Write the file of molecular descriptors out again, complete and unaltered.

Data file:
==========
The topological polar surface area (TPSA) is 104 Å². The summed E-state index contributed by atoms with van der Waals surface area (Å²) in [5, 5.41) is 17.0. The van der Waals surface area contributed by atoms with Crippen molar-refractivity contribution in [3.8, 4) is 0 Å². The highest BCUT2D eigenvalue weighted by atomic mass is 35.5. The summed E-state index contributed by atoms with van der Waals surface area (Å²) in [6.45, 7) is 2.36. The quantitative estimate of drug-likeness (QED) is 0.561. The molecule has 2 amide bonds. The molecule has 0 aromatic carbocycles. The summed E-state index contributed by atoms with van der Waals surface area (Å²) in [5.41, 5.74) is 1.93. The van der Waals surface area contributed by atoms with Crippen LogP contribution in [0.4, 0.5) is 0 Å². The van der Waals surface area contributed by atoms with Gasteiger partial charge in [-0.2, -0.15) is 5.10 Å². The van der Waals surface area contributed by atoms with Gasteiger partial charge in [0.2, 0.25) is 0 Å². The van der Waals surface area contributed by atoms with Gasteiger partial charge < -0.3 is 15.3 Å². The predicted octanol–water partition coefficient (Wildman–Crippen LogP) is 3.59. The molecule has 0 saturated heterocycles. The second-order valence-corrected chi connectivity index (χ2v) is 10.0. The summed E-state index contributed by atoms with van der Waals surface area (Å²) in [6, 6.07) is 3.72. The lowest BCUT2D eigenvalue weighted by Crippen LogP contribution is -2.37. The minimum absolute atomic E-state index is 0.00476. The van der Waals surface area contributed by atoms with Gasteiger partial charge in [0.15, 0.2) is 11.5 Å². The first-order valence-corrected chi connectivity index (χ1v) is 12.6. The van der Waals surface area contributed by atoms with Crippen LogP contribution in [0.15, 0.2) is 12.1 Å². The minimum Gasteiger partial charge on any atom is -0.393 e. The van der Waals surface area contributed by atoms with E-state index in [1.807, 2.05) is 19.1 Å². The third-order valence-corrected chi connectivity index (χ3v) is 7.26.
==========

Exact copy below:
The topological polar surface area (TPSA) is 104 Å². The summed E-state index contributed by atoms with van der Waals surface area (Å²) in [5, 5.41) is 17.0. The van der Waals surface area contributed by atoms with Crippen molar-refractivity contribution in [3.8, 4) is 0 Å². The highest BCUT2D eigenvalue weighted by atomic mass is 35.5. The summed E-state index contributed by atoms with van der Waals surface area (Å²) in [6.45, 7) is 2.36. The quantitative estimate of drug-likeness (QED) is 0.561. The molecule has 2 amide bonds. The molecule has 0 aromatic carbocycles. The summed E-state index contributed by atoms with van der Waals surface area (Å²) in [5.41, 5.74) is 1.93. The van der Waals surface area contributed by atoms with Crippen LogP contribution in [0.4, 0.5) is 0 Å². The van der Waals surface area contributed by atoms with Gasteiger partial charge in [-0.2, -0.15) is 5.10 Å². The van der Waals surface area contributed by atoms with Gasteiger partial charge in [0.2, 0.25) is 0 Å². The van der Waals surface area contributed by atoms with Gasteiger partial charge < -0.3 is 15.3 Å². The predicted octanol–water partition coefficient (Wildman–Crippen LogP) is 3.59. The molecule has 0 saturated heterocycles. The second-order valence-corrected chi connectivity index (χ2v) is 10.0. The summed E-state index contributed by atoms with van der Waals surface area (Å²) in [6, 6.07) is 3.72. The lowest BCUT2D eigenvalue weighted by Crippen LogP contribution is -2.37. The minimum absolute atomic E-state index is 0.00476. The van der Waals surface area contributed by atoms with Gasteiger partial charge in [0.15, 0.2) is 11.5 Å². The first-order valence-corrected chi connectivity index (χ1v) is 12.6. The van der Waals surface area contributed by atoms with Crippen LogP contribution in [0.15, 0.2) is 12.1 Å². The minimum Gasteiger partial charge on any atom is -0.393 e. The van der Waals surface area contributed by atoms with E-state index in [1.807, 2.05) is 19.1 Å². The third-order valence-corrected chi connectivity index (χ3v) is 7.26.